When a Dublin restaurant was asked if they do "influencer rates", there were as many people outraged by the idea as there were baffled that such a thing could exist. But according to James Kavanagh, they very much are a thing.

If you ask him, though, he can't believe people are as up-in-arms about it as they are. 

Over the weekend, La Peniche – a small restaurant located on a barge on the Grand Canal – posted that an influencer had contacted them inquiring about "influencer rates". The influencer, who has over 100,000 and is verified online, said they'd eaten at the spot before. 

Reaction to the restaurant's post was fierce, with some followers defending how much advertising can come from one influencer post, while others questioned how a restaurant could be expected to make cuts during these difficult times. 

"It is a thing", says presenter and influencer James Kavanagh this morning on the Jennifer Zamparelli Show. 

"I've been asked loads of times by restaurants to come in and eat in there and maybe share their restaurants to get some advertising. It's not this uncommon thing and I've seen a lot of discourse online absolutely perplexed that this goes on." 

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"Instagram or Twitter or YouTube, these are just other platforms. It's like newspapers, radio, TV – they're just other places where people are looking", he adds. "When people think of influencers and social media, they think of this weird, underground, debaucherous place but it's not."

With 138,000 followers on Instagram – thanks largely to his early videos of him scaring his boyfriend, William –Kavanagh is one of the most recognised young Irish face on the scene and is well used to the way influencers work.

Read more: Jessica Megan on why hating influencers stinks of sexism

"I never personally am the one to ask, I've never mailed a restaurant or a hotel and asked for a free stay", he says. "It's been offered to me loads. I can't really understand the outrage because it happens all of the time, and I think if you're asked and you're not into it, just say no!"

One detail of the discussion, however, is that many restaurants and small businesses are struggling at the moment due to Covid-19. La Peniche themselves said that in normal times they would have offered sorted something out for the influencer, but in the current circumstances, it's asking too much. 

Still, some are firmly in favour. Asador, a barbeque restaurant in Dublin, said that during lockdown they sent their at-home kits to influencers for free and it proved hugely successful. "It's just marketing", they wrote. "Worked for us."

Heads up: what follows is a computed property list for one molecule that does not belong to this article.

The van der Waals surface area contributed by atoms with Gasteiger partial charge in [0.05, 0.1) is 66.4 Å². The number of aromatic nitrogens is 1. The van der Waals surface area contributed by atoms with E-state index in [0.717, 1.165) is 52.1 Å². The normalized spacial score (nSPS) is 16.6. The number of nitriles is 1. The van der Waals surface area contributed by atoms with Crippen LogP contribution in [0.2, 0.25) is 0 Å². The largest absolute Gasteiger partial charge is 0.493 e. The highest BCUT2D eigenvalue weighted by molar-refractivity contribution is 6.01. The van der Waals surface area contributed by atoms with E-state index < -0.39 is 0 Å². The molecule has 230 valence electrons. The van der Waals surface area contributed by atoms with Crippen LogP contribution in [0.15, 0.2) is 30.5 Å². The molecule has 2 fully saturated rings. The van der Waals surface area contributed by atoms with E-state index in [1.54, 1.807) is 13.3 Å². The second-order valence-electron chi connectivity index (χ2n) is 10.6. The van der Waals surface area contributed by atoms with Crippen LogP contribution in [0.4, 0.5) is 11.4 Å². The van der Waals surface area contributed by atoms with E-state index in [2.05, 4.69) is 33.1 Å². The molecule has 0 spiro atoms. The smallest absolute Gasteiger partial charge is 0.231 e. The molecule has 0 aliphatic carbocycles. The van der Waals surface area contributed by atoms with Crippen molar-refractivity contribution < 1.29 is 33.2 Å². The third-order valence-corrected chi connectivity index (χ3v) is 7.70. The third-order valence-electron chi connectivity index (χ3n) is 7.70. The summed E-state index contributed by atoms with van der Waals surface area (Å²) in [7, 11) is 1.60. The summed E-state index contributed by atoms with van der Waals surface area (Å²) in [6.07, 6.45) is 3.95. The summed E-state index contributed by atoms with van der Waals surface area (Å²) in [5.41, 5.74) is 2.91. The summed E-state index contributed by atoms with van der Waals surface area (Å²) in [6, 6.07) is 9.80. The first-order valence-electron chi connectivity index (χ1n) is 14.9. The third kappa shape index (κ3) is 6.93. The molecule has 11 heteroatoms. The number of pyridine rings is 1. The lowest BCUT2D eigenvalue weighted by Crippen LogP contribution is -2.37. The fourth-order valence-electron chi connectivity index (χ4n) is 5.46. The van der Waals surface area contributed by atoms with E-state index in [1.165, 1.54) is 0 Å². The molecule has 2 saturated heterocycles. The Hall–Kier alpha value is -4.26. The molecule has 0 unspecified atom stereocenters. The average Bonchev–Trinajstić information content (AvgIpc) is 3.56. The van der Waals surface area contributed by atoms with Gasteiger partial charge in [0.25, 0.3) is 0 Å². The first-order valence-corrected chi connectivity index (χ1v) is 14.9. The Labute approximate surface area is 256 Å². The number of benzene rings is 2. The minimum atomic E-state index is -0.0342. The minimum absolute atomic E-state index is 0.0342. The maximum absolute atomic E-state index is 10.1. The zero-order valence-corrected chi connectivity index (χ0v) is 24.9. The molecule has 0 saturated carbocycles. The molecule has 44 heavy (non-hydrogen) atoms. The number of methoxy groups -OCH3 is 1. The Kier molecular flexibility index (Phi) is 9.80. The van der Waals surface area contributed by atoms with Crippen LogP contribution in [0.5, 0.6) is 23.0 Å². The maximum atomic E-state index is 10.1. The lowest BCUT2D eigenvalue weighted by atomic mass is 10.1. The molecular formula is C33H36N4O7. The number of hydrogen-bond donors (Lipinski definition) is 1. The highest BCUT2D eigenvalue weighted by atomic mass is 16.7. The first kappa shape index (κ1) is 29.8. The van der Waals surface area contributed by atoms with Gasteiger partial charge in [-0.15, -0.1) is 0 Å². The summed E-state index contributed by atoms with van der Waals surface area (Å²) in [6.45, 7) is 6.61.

"I totally get that we're in a really difficult time", Kavanagh says, "but I don't know if I'm into creating a big furor about it, it's just a simple 'no, we don't do this, thanks, bye.'"

He says that brands first started to approach him after he built up a following of 50,000 or 60,000 followers. On whether he ever feels pressure to post content online, he says "no, because I'm addicted! I just do it because I love to do it".

When it comes to advertising, it certainly seems like we all find new brands, restaurants, clothes and technology online, but Kavanagh says online platforms haven't overtaken television and radio. 

"Each platform is very different and has a different audience. You'll get people on TV that you won't get on Twitter, you'll get people on TikTok that you will not get on Instagram.

"When you look at certain brands, they have blended advertising campaigns. They'll have some radio ads, they'll have some TikTok ads. They won't go near YouTube, for example, because that's not where their audience is."

In recent years there has been a push back against influencers that only promote items, especially with social issues like climate change, racism, feminism and more requiring more discussion. Kavanagh says he's felt the "responsibility" to speak up more.  

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"I would feel responsible in terms of, say there's a vote coming up, a referendum or an election. I would feel a bit of responsibility and that I should encourage young people to go and register to vote or engage in politics, or if there's a march happening.

"In terms of me sharing my opinions on things, I don't know. I just feel a moral responsibility to encourage people to do good things."

And if over the last few months you've grown tired of the same people on Instagram, TikTok or Twitter trying everything to impress others, you can always edit them out, Kavanagh says.  

"I'm all about the unfollow, create the feed that makes you happy! I follow mainly comedians and people like Goldie Hawn, who's iconic, on Instagram. Some people follow a lot of very wealthy people or people who get a lot of gifted things and it makes them feel empty at the end of it. Why follow?"